ArrowArtboardCreated with Sketch.Title ChevronTitle ChevronEye IconIcon FacebookIcon LinkedinIcon Mail ContactPath LayerIcon MailPositive ArrowIcon PrintTitle ChevronIcon Twitter
Semiconductors

Team Japan's first 5 nm chip geared for autos in bid to catch rivals

Fabless developer Socionext seen tapping TSMC to produce next-gen semiconductor

The system-on-a-chip design, which Tesla aims to develop in-house, is necessary for electric vehicles and autonomous driving. (Photo courtesy of Tesla)

TOKYO -- Fabless manufacturer Socionext looks to design cutting-edge 5-nanometer chips for automobiles, becoming the first Japanese company with plans to develop the technology while foreign rivals race ahead in the field.

Socionext, the spinoff of the chip businesses from Fujitsu and Panasonic, is expected to outsource production to top global contract chipmaker Taiwan Semiconductor Manufacturing Co., which boasts 5 nm facilities.

The designer aims to develop a so-called system on a chip -- a central processing unit, memory and a graphics processing unit packaged together -- which is necessary to run artificial intelligence. It is an essential component for electric vehicles, advanced driver assistance systems and autonomous driving.

The delivery of samples will begin as early as 2022.

The automotive industry worldwide faces a semiconductor shortage, mainly involving microcontrollers in the 28 nm and 40 nm range.

Japanese fabless designer Socionext will compete with Dutch firm NXP Semiconductors in the development of 5-nanometer automotive chips.

TSMC is bolstering investment in new technologies that yield fatter margins. The latest 5 nm technology reportedly boasts 20% greater speed and uses 40% less power than the previous 7 nm generation. But the more complex design requires advanced know-how.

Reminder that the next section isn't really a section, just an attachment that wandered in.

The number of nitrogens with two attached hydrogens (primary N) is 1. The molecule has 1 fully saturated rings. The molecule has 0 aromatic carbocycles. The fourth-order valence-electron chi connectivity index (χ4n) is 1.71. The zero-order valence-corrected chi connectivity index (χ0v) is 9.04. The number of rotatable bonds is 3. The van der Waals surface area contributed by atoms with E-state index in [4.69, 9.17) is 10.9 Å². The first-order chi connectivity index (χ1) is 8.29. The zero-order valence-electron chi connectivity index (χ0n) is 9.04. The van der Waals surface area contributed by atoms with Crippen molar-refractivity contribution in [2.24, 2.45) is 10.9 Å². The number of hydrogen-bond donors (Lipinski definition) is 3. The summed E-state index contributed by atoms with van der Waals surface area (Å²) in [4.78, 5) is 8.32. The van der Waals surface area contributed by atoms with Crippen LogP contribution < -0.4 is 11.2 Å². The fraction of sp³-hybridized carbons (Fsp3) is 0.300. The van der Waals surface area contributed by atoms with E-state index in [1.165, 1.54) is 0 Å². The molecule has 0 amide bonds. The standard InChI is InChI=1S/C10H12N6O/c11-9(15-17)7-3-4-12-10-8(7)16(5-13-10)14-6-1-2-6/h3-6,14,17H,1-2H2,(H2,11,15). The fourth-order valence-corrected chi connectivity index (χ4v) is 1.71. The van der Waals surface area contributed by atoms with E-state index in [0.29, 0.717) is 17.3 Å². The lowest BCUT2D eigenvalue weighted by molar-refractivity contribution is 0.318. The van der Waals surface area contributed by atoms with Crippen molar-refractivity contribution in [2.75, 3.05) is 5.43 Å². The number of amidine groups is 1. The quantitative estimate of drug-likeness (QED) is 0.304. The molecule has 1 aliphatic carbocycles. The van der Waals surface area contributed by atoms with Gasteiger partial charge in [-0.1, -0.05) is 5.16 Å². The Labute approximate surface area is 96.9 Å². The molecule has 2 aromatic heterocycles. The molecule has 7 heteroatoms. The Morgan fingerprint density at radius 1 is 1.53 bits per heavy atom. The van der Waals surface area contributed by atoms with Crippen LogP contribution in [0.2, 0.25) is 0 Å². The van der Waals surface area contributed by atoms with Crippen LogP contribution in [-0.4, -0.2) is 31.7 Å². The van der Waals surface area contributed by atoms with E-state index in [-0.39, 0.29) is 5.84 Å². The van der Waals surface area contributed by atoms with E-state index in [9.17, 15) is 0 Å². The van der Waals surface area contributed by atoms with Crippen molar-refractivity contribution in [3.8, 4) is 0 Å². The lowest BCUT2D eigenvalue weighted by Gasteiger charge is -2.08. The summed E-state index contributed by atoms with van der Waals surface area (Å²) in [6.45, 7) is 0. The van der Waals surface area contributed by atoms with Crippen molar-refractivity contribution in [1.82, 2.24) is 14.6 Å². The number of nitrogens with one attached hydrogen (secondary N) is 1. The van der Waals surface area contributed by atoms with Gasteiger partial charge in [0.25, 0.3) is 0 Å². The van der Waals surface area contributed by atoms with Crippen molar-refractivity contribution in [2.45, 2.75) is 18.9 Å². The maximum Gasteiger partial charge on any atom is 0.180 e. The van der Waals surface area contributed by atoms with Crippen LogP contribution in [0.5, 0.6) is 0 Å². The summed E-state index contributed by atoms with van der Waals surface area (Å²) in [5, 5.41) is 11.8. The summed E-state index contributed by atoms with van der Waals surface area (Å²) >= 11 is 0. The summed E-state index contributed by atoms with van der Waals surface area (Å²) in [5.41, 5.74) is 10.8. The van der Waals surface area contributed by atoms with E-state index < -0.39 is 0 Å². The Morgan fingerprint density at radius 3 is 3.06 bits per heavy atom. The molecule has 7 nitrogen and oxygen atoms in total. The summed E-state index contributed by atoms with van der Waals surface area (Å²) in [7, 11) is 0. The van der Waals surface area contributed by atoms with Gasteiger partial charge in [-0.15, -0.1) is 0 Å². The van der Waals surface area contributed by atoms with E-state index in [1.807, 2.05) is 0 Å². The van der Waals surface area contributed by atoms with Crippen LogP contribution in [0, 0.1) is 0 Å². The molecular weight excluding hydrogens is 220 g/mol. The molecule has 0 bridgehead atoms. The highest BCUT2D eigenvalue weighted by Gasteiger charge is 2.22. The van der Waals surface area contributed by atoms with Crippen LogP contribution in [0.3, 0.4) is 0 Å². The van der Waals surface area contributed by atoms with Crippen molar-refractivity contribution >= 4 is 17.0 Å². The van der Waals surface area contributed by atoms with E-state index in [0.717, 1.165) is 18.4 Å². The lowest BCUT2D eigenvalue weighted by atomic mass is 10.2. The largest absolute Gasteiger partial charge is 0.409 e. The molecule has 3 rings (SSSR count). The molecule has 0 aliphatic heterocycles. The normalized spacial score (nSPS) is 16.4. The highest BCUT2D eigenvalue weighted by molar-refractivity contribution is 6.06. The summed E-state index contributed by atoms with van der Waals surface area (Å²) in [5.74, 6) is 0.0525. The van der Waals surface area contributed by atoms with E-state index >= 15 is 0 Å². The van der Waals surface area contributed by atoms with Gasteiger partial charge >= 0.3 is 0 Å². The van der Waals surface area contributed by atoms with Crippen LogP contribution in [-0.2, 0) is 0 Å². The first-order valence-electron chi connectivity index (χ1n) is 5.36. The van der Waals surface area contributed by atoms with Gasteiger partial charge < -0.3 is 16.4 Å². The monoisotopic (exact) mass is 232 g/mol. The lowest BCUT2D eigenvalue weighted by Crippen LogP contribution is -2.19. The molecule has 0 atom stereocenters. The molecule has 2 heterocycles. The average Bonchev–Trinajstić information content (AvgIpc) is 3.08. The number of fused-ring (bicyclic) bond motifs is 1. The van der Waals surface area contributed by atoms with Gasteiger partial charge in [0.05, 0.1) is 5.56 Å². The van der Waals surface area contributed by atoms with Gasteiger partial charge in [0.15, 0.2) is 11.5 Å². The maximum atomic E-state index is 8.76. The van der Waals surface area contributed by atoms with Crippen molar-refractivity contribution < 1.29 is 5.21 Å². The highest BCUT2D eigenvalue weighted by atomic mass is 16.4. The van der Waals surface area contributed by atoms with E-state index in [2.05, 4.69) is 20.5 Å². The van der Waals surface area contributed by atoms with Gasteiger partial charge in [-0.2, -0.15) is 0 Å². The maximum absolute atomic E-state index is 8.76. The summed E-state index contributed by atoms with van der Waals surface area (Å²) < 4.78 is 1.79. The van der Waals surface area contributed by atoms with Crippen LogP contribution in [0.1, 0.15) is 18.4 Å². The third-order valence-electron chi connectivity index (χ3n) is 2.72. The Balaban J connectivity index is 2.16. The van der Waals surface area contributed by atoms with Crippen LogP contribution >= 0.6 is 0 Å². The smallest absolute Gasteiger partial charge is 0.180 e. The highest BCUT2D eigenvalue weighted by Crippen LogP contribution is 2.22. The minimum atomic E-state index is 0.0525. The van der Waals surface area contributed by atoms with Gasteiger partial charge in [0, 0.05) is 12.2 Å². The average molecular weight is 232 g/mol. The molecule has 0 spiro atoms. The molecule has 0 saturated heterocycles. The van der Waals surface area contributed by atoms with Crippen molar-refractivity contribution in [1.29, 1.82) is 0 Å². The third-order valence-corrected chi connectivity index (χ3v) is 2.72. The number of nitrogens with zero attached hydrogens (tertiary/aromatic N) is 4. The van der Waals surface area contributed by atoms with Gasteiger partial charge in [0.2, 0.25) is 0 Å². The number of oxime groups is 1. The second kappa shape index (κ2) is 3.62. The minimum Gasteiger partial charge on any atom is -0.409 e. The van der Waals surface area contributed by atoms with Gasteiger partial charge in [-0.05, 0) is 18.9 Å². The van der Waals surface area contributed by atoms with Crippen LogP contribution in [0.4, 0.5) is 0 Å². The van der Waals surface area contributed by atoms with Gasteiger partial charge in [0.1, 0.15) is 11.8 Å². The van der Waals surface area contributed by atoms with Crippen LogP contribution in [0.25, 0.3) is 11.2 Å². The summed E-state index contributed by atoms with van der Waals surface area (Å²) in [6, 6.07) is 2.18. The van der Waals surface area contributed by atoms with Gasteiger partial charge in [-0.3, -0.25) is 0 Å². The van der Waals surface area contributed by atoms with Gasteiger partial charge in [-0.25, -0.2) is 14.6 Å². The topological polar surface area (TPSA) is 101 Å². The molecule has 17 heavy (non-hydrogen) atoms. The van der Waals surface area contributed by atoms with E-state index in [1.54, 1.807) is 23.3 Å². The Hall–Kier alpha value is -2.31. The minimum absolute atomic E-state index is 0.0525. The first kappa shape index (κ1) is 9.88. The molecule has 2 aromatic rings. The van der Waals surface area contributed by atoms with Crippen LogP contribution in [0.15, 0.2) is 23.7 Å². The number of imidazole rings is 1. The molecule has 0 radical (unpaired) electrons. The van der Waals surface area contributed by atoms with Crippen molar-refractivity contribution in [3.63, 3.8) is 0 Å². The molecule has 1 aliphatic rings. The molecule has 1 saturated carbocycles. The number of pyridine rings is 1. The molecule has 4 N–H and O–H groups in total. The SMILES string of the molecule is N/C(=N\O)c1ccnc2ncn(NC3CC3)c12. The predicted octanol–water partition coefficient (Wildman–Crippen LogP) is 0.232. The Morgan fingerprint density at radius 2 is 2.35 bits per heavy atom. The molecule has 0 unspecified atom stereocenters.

Japanese companies have fallen behind in commercializing 5 nm processors. Apple uses the advanced chips in its new iPhones and other devices. Socionext will be competing with Dutch firm NXP Semiconductors, which expects to ship samples of 5 nm automotive chips in 2021.

Among automakers, Tesla is working to make system-on-a-chip circuits in-house.

Sponsored Content

About Sponsored Content This content was commissioned by Nikkei's Global Business Bureau.

You have {{numberArticlesLeft}} free article{{numberArticlesLeft-plural}} left this monthThis is your last free article this month

Stay ahead with our exclusives on Asia;
the most dynamic market in the world.

Stay ahead with our exclusives on Asia

Get trusted insights from experts within Asia itself.

Get trusted insights from experts
within Asia itself.

Try 1 month for $0.99

You have {{numberArticlesLeft}} free article{{numberArticlesLeft-plural}} left this month

This is your last free article this month

Stay ahead with our exclusives on Asia; the most
dynamic market in the world
.

Get trusted insights from experts
within Asia itself.

Try 3 months for $9

Offer ends January 31st

Your trial period has expired

You need a subscription to...

  • Read all stories with unlimited access
  • Use our mobile and tablet apps
See all offers and subscribe

Your full access to Nikkei Asia has expired

You need a subscription to:

  • Read all stories with unlimited access
  • Use our mobile and tablet apps
See all offers
NAR on print phone, device, and tablet media

Nikkei Asian Review, now known as Nikkei Asia, will be the voice of the Asian Century.

Celebrate our next chapter
Free access for everyone - Sep. 30

Find out more